The search for the missing submersible on an expedition to view the wreckage of the Titanic neared the critical 96-hour mark on Thursday when breathable air is expected to run out, reaching a vital moment in the intense effort to save the five people aboard.

The Titan submersible was estimated to have a 96-hour supply of breathable air when it launched Sunday morning in the North Atlantic.

That means the deadline to find and rescue the sub is roughly between 6 am (1000 GMT) and 8 am (1200 GMT) on Thursday based on estimates the US Coast Guard and company behind the expedition have provided.

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Experts say that the oxygen supply number is an imprecise estimate and could be extended if passengers have taken measures to conserve breathable air.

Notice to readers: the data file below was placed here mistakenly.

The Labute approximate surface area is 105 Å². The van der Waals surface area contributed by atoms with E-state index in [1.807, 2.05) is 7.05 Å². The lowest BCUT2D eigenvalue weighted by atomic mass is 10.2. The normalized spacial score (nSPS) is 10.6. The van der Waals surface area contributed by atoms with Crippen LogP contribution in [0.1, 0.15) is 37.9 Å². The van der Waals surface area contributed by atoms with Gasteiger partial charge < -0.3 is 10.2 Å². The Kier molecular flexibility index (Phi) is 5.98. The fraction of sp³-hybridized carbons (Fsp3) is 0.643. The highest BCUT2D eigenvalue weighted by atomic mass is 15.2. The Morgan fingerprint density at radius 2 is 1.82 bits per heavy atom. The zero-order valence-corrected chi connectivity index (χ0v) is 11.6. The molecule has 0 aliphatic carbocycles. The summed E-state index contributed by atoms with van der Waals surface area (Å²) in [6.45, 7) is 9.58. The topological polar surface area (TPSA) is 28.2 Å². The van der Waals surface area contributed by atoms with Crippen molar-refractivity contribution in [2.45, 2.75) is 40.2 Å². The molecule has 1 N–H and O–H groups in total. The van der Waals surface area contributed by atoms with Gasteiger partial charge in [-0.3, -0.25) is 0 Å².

And it's not known if they survived since the sub disappeared Sunday morning.

Officials have expanded the coverage area to thousands of miles — twice the size of Connecticut and in waters 2 1/2 miles deep. Airplanes, ships, remote-operated underwater vehicles and a US Navy-owned specialized salvage system have been deployed, concentrating where unidentified noises had been heard for two days. The noises raised hopes of a possible discovery.

The Titan was reported overdue Sunday afternoon about 435 miles (700 kilometres) south of St. John's, Newfoundland, as it was on its way to where the iconic ocean liner sank more than a century ago. OceanGate Expeditions, an undersea exploration company, has been chronicling the Titanic's decay and the underwater ecosystem around it via yearly voyages since 2021.

But by Thursday morning, hope was running out that anyone on board the vessel would be found alive.